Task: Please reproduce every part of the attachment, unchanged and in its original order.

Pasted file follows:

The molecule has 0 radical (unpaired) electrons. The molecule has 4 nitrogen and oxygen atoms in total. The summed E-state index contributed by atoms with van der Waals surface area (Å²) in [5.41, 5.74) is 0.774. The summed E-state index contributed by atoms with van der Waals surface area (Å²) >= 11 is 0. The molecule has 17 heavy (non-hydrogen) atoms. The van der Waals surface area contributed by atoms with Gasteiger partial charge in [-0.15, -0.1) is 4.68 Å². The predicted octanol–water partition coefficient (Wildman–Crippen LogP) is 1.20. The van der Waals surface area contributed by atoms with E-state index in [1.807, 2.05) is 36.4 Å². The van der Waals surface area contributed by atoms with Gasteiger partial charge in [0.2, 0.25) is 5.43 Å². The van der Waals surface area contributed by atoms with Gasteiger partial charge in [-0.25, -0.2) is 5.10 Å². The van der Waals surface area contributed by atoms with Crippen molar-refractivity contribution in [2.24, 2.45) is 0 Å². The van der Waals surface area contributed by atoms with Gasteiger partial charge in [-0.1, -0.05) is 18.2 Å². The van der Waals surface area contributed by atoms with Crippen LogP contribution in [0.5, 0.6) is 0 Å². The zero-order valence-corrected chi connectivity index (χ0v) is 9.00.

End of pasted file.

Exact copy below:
The molecule has 0 radical (unpaired) electrons. The molecule has 4 nitrogen and oxygen atoms in total. The summed E-state index contributed by atoms with van der Waals surface area (Å²) in [5.41, 5.74) is 0.774. The summed E-state index contributed by atoms with van der Waals surface area (Å²) >= 11 is 0. The molecule has 17 heavy (non-hydrogen) atoms. The van der Waals surface area contributed by atoms with Gasteiger partial charge in [-0.15, -0.1) is 4.68 Å². The predicted octanol–water partition coefficient (Wildman–Crippen LogP) is 1.20. The van der Waals surface area contributed by atoms with E-state index in [1.807, 2.05) is 36.4 Å². The van der Waals surface area contributed by atoms with Gasteiger partial charge in [0.2, 0.25) is 5.43 Å². The van der Waals surface area contributed by atoms with Gasteiger partial charge in [-0.25, -0.2) is 5.10 Å². The van der Waals surface area contributed by atoms with Crippen molar-refractivity contribution in [2.24, 2.45) is 0 Å². The van der Waals surface area contributed by atoms with Gasteiger partial charge in [-0.1, -0.05) is 18.2 Å². The van der Waals surface area contributed by atoms with Crippen LogP contribution in [0.5, 0.6) is 0 Å². The zero-order valence-corrected chi connectivity index (χ0v) is 9.00.